Major Gifts – Beyond the Solicitation Series – Part 9
Last month we focused upon how to “move” a donor from ever-increasing annual giving to become a $5,000 major donor. The process of moves management employs a series of steps (moves) for each identified prospect which “move” prospects from gaining their attention to eliciting their interest in your organization so that they develop a desire to take an action—make a major gift—and then through thoughtful, well-planned individualized steps of stewardship keep them continually moving to the next gift.
This month, we will turn to a six-step implementation process and a methodology to execute the plan with disciplined execution. To go a bit deeper on each step, the process will be split into two articles.
The first three steps help you enlist major donor prospects who will be part of your moves management community. First you identify prospects then gather information through prospect research—formal and informal—and, finally, evaluate each prospect to determine that he or she is a worth allocating the time and energy of staff and volunteer leadership. The second three steps focus on the application of your findings.
Step I: Identify Prospects
Begin by, reviewing your current database of donors. Screen for frequency of giving, recency of support, those who increase their gifts annually and possibly the “diamonds in the rough,” high net worth individuals who have demonstrated interest in the area in which your organization functions, such as at-risk youth. This would be a good time to conduct an electronic prospect screening of your identified prospects to determine, wealth as well as philanthropic and political giving patterns—sure markers of value for further consideration. Then, engage your board collectively and, better still, individually, to identify sources of information about and relationships with the prospects.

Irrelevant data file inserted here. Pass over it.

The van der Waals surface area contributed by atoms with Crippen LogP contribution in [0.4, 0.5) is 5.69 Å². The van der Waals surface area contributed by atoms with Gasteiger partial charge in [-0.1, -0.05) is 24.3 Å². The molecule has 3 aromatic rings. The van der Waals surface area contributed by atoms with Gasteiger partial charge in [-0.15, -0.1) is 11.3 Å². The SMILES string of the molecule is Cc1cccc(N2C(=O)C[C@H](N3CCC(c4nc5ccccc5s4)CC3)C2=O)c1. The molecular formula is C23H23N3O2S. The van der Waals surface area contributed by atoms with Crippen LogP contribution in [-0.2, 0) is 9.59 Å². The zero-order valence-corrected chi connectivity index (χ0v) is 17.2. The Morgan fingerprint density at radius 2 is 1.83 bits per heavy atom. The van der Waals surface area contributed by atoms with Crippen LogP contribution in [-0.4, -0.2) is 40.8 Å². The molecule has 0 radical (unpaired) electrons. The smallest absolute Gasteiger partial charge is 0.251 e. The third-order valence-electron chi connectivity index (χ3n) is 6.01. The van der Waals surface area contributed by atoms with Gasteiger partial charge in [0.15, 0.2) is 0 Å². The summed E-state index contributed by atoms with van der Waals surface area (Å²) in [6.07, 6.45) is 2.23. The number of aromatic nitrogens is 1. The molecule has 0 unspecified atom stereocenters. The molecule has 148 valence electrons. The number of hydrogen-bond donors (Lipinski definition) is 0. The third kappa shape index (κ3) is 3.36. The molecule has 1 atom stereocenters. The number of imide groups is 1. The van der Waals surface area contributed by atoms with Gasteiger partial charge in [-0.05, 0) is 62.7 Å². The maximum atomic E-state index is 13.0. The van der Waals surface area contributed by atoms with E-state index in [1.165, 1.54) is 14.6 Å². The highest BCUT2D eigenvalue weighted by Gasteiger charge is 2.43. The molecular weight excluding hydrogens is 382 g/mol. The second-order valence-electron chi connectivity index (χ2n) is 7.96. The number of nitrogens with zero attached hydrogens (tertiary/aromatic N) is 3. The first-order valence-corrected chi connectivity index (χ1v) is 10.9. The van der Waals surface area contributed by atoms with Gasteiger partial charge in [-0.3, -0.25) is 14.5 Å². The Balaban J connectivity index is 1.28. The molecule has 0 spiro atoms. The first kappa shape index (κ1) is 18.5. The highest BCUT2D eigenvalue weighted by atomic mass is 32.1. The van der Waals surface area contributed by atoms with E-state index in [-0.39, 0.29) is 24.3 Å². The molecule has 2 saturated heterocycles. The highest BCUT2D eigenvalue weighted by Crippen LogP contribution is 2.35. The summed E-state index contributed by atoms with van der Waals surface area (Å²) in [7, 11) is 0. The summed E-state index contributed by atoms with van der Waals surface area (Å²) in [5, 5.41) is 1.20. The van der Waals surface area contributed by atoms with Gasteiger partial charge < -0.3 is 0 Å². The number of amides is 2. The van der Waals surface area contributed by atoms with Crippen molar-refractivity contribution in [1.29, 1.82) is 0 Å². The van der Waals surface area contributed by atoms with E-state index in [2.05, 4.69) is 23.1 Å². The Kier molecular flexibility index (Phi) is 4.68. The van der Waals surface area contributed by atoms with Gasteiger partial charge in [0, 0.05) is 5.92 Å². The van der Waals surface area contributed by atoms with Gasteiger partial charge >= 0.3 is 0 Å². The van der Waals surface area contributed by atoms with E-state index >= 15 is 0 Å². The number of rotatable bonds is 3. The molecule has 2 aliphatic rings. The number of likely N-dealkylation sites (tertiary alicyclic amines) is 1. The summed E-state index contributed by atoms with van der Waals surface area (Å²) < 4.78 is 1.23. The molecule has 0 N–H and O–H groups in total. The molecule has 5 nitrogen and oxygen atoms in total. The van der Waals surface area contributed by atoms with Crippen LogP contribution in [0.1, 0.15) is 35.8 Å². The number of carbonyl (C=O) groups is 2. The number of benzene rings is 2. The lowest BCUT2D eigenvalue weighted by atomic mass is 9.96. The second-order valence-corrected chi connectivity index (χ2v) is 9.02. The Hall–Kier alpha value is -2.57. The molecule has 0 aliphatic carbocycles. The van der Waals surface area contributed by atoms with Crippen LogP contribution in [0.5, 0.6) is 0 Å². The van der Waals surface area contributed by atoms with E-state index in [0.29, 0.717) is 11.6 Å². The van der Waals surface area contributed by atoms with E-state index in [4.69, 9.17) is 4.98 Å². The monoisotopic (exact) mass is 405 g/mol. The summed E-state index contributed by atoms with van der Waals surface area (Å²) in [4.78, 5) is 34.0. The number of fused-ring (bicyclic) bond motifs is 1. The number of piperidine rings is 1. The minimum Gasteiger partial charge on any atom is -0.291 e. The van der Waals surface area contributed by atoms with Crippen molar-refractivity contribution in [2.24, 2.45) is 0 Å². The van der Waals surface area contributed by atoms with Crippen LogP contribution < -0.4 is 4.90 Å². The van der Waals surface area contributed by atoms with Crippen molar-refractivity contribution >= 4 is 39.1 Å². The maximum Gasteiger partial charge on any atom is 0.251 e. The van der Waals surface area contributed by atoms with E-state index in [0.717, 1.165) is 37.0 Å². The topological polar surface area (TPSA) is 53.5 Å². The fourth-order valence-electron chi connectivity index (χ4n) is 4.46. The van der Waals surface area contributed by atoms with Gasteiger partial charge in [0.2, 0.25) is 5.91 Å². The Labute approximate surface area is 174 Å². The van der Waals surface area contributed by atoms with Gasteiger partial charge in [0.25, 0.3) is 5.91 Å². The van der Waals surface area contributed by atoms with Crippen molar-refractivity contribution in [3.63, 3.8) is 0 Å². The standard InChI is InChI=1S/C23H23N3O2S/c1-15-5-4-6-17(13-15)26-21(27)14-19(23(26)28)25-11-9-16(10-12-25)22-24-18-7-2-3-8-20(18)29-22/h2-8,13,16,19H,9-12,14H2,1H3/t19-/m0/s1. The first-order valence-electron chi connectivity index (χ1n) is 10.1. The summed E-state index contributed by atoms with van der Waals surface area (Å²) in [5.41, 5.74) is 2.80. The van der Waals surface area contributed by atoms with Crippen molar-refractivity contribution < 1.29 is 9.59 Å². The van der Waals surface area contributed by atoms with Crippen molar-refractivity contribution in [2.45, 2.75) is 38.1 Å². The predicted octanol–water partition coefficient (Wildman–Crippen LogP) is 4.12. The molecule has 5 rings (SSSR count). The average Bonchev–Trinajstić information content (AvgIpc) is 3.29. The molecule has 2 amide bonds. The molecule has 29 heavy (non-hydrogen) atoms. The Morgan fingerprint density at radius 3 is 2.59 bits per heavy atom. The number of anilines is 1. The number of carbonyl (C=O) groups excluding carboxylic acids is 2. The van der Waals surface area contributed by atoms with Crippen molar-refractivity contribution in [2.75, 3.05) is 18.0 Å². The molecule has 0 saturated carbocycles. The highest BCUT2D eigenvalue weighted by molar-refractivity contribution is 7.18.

Step II: Gather partners
When you meet with a board member, share a list of suspects—people whom you believe could be major donor prospects. Ask your board member
- What is the prospect’s gift capacity rating?
- Do you have access to this prospect—will they return your call?
- Can you share information about this prospect?
Step III: Evaluate Prospects
Once you have met with your board members—and your colleagues on the staff—collate all the information that you have gathered. You are seeking to answer questions such as:
- Why is this individual a prospect?
- In what has this person expressed interest?
- For what purposes should funding be sought?
- What is the giving capacity? (See donor research)
- What is our present relationship? (Prior gifts & involvement)
- Who are partners/centers of influence?
Now, that you and your team have agreed upon the prospects with whom you wish to move forward strategically, you develop a detailed plan of background and foreground moves for each prospect. Once you have each plan, you turn to the three key steps of implementation.